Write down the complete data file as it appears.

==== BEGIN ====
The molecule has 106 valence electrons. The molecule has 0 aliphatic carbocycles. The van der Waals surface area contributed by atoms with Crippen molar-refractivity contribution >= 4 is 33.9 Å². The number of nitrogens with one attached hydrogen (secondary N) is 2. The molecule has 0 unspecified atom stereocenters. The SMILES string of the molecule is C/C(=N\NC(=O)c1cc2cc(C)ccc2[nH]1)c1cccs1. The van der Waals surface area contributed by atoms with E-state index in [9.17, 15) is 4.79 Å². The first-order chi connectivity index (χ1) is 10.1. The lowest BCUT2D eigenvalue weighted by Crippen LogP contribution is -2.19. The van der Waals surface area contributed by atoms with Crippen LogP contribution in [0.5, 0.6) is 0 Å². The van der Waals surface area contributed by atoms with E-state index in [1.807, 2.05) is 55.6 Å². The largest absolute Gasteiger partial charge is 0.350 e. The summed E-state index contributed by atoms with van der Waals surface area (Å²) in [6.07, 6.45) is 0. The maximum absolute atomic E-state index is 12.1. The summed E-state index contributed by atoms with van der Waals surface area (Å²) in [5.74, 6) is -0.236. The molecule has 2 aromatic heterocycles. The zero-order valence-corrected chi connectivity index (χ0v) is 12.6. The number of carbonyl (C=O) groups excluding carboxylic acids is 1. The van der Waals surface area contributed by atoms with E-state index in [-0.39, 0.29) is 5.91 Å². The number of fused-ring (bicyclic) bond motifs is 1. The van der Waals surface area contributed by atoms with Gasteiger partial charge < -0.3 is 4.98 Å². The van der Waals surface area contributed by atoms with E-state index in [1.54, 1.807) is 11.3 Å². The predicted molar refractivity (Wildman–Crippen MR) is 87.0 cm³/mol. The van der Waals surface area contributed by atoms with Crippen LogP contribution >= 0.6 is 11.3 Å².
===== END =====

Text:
The molecule has 106 valence electrons. The molecule has 0 aliphatic carbocycles. The van der Waals surface area contributed by atoms with Crippen molar-refractivity contribution >= 4 is 33.9 Å². The number of nitrogens with one attached hydrogen (secondary N) is 2. The molecule has 0 unspecified atom stereocenters. The SMILES string of the molecule is C/C(=N\NC(=O)c1cc2cc(C)ccc2[nH]1)c1cccs1. The van der Waals surface area contributed by atoms with E-state index in [9.17, 15) is 4.79 Å². The first-order chi connectivity index (χ1) is 10.1. The lowest BCUT2D eigenvalue weighted by Crippen LogP contribution is -2.19. The van der Waals surface area contributed by atoms with Crippen LogP contribution in [0.5, 0.6) is 0 Å². The van der Waals surface area contributed by atoms with E-state index in [1.807, 2.05) is 55.6 Å². The largest absolute Gasteiger partial charge is 0.350 e. The summed E-state index contributed by atoms with van der Waals surface area (Å²) in [6.07, 6.45) is 0. The maximum absolute atomic E-state index is 12.1. The summed E-state index contributed by atoms with van der Waals surface area (Å²) in [5.74, 6) is -0.236. The molecule has 2 aromatic heterocycles. The zero-order valence-corrected chi connectivity index (χ0v) is 12.6. The number of carbonyl (C=O) groups excluding carboxylic acids is 1. The van der Waals surface area contributed by atoms with E-state index in [-0.39, 0.29) is 5.91 Å². The number of fused-ring (bicyclic) bond motifs is 1. The van der Waals surface area contributed by atoms with Gasteiger partial charge < -0.3 is 4.98 Å². The van der Waals surface area contributed by atoms with E-state index in [1.54, 1.807) is 11.3 Å². The predicted molar refractivity (Wildman–Crippen MR) is 87.0 cm³/mol. The van der Waals surface area contributed by atoms with Crippen LogP contribution >= 0.6 is 11.3 Å².